Sri Lanka’s NDB receives US$ 75 million from United States Development Finance Corporation
Sri Lanka’s NDB Bank has reportedly announced that it has secured a long term funding line of US$ 75 million from the Development Finance Corporation (DFC) of the United States to further the bank’s support for the small and medium businesses and infrastructure funding during challenging times.
DFC is the development finance institution of the United States Federal Government, primarily responsible for providing and facilitating the financing of private development projects in lower- and middle-income countries and the funding line comes at a time when the country requires long-term, stable funding to help the economy recover from the effects of the pandemic.
Further, the investments the group is making in technology, including, but not limited to, virtual KYC and digital payment platforms, will improve financial inclusivity and enable SME’s to seamlessly transact with NDB, the Daily FT has stated.
According to reports, NDB Bank, is the fourth largest private bank in Sri Lanka, recognised as the best bank in Sri Lanka 2020 by The Banker UK, and best bank in Sri Lanka 2021 by Global Finance USA, has been at the forefront of supporting MSMEs, women-led enterprises and project finance.
“DFC is proud of our investment in National Development Bank, a leader in SME and gender-lens investing in Sri Lanka,” DFC Office of External Affairs Vice President and Global Gender Equity Initiatives Head Algene Sajery has been quoted as saying.
“We applaud NDB Group’s ongoing commitment to unlocking the full economic potential of women in Sri Lanka, both by ensuring women are employed by and in senior management positions in their own organisation, and by committing to lending a portion of DFC’s loan to businesses that are owned by women, led by women, or provide a product or service that empowers women.”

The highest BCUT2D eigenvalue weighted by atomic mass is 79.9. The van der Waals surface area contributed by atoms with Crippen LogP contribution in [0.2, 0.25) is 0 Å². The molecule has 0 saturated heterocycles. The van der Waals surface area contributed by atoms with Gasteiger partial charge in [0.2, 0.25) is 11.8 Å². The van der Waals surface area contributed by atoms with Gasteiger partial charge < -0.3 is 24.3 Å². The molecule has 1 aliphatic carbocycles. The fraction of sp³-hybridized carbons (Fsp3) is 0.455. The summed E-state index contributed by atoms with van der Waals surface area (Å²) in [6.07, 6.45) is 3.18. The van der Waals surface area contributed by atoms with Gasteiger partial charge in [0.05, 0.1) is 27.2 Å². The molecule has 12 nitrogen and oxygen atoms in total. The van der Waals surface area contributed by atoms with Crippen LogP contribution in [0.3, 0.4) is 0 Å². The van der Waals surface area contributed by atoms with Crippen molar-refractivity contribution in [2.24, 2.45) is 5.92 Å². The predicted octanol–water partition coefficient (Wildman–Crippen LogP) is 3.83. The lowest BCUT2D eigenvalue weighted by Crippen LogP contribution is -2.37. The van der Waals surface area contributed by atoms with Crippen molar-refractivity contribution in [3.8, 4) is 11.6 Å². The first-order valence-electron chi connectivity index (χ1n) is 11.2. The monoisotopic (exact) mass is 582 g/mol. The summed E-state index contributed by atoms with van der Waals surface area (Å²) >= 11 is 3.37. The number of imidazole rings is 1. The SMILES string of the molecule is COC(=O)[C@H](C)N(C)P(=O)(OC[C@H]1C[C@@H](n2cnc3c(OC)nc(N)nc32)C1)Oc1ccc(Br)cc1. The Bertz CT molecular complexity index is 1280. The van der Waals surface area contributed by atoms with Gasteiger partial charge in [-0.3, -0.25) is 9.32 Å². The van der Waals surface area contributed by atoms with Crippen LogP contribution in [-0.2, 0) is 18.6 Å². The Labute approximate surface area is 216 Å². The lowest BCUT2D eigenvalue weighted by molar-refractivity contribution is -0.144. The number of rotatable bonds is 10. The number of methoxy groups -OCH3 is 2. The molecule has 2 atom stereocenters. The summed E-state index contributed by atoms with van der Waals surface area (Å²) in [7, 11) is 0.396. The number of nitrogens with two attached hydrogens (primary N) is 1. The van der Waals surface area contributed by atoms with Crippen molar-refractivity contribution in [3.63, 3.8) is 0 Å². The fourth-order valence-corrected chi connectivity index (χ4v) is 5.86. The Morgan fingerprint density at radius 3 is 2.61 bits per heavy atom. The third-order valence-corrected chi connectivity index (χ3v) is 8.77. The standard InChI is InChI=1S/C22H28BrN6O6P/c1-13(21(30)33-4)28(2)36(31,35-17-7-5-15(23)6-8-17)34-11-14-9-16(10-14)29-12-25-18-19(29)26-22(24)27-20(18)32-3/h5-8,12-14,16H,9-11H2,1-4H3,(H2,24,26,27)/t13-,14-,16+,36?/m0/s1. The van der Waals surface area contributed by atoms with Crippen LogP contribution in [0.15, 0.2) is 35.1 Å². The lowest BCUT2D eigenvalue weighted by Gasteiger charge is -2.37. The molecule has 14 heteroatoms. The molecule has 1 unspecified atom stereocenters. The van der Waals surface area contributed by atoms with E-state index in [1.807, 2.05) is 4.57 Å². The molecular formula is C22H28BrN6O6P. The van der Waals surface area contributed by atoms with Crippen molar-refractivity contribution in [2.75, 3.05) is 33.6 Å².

NDB Group CEO Dimantha Seneviratne has reportedly said, “While this is not the first time NDB has raised significant foreign funding, this is the first time we are borrowing from a US-based Development Finance Institution whose development aspirations are aligned to that of NDB. Further the timing of the facility cannot be better, coming at a critical juncture in the economy impacted by the third wave of the pandemic.”
He has further been quoted as saying that NDB was at the forefront in supporting the SME sector in these challenging times, disbursing the fourth largest quantum of Saubagya loans. This facility will help NDB support this vital sector of the economy with longer term funding at their time of need.
NDB had recently tied up as the main banking partner for SL@100 initiative funded by USAID, which promotes SMEs to upgrade to higher levels through strategic alignment initiatives.
The long term funding line secured by Sri Lanka’s NDB is indicative of the level of confidence the international funding agencies have on the country’s banking sector as well as the potential for growth. Despite the many challenges posed by the global Covid 19 pandemic, Sri Lanka’s banking sector has shown resilience and is on the path to recovery while supporting the country’s businesses and investments. With Sri Lanka fast becoming a business hub in the South Asian region, the country’s banking sector has also shown an expansion. Therefore, foreign businesses/investors exploring opportunities in Sri Lanka could do so more confidently knowing that the country has a strong banking sector.
|Article Code :||VBS/AT/06072021/Z_3|